2. Thank you videos:
It’s super easy today to make a simple video on your smart phone that you can email, text or share via social media. It can just be staff, or clients, saying thanks. Take a look at my Pinterest board: “Gratitude – Nonprofits Say Thanks,” for inspiration.
3. Thank you cards:
Folks don’t get a lot of genuine, “good” mail these days, so receiving a thank you note – especially a handwritten one — can be a delightful surprise. If you’re an organization that works with kids, seniors, animals, or anyone who can write a note or dip a toe or tail into paint to create a piece of art, why not share this as a thank you with your supporters? (Note; you can copy and reprint the artwork; every note need not be original).
4. Thank you impact notes and letters:
Don’t let too much time pass between the donor’s gift and your ‘gift’ of an impact report. Donors need to know the outcome of their philanthropy. And if you want gifts, you must give them. Letters written by folks your donors helped and stories showing how donors created a happy ending are, truly, a welcomed gift.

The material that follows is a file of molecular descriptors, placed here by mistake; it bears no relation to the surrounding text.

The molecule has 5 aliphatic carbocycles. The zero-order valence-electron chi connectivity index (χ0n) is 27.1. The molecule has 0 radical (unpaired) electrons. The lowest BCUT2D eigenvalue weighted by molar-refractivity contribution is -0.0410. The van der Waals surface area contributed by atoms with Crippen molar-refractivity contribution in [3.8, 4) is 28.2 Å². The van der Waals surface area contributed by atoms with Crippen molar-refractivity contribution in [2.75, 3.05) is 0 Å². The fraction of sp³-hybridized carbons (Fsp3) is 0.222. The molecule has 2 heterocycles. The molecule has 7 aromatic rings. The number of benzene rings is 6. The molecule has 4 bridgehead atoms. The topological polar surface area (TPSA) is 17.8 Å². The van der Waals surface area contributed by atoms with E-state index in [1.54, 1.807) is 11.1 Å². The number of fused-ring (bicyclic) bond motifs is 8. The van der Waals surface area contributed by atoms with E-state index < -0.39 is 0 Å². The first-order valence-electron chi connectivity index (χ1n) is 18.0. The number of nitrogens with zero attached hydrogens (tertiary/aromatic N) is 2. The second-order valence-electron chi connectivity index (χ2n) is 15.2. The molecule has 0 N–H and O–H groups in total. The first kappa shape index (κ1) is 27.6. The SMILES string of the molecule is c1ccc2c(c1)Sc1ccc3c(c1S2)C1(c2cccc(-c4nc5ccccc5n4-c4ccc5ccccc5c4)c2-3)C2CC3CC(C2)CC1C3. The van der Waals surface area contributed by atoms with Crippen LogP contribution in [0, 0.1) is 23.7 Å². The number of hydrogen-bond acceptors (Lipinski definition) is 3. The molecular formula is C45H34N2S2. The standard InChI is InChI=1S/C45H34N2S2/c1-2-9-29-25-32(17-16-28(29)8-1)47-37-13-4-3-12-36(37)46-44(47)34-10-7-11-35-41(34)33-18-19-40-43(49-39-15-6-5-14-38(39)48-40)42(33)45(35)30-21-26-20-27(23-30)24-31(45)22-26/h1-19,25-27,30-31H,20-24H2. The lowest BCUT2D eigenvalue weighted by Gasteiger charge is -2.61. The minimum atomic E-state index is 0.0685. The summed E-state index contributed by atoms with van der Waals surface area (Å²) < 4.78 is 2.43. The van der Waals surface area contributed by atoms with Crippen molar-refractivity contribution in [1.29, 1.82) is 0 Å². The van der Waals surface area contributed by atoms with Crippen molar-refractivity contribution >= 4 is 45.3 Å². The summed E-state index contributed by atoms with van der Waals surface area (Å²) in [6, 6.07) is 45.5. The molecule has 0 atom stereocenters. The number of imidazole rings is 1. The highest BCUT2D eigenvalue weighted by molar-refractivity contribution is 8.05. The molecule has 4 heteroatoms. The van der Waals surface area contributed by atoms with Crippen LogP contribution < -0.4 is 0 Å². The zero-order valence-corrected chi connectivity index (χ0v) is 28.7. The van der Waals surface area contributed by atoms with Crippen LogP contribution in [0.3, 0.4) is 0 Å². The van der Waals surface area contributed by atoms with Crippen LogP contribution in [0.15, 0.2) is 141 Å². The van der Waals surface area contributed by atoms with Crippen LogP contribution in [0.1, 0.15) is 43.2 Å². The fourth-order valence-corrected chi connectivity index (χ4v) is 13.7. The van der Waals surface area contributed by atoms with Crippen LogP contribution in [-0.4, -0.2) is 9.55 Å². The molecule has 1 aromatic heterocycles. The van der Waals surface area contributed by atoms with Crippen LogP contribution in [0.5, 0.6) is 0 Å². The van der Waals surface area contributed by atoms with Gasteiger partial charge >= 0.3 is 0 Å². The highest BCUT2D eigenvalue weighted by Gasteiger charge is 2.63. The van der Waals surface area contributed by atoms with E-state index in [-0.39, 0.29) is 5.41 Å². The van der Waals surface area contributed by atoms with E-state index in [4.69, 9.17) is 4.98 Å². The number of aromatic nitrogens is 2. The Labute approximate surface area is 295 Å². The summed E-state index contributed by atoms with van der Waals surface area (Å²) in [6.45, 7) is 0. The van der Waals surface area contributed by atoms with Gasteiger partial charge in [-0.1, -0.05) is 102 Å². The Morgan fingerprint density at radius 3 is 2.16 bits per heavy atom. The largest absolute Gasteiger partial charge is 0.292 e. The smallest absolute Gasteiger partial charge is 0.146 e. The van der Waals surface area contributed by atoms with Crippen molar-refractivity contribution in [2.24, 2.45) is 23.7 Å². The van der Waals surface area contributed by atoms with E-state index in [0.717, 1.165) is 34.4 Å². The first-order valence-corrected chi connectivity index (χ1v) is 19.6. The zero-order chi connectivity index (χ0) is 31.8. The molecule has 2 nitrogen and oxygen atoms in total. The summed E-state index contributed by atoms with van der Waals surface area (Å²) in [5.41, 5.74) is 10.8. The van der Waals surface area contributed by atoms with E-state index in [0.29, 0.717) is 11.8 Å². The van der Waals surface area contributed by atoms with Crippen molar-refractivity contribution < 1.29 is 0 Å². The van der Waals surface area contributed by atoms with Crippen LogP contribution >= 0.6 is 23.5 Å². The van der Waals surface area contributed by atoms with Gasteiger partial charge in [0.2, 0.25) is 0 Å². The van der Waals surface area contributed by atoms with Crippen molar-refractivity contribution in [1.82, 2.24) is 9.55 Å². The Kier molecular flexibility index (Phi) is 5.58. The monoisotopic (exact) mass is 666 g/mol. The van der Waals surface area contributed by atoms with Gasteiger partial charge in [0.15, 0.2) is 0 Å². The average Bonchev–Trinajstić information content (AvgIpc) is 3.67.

5. Thank you gifts:
Any thank you is a gift, as long as it’s warm and genuine and not just a transactional receipt. But sometimes it’s nice to go the extra mile and send something tangible. It needn’t be expensive. I’ve asked local cafés to donate coupons for coffee or a free pastry, for example. You just add a note that says: “Our friend, Cup o ‘Java, wants to thank you for your support and perk up your day – just as your generosity has perked up the lives of those who rely on our communal caring!” [For other creative thank you ideas, check out my e-guide].
6. Thank you events: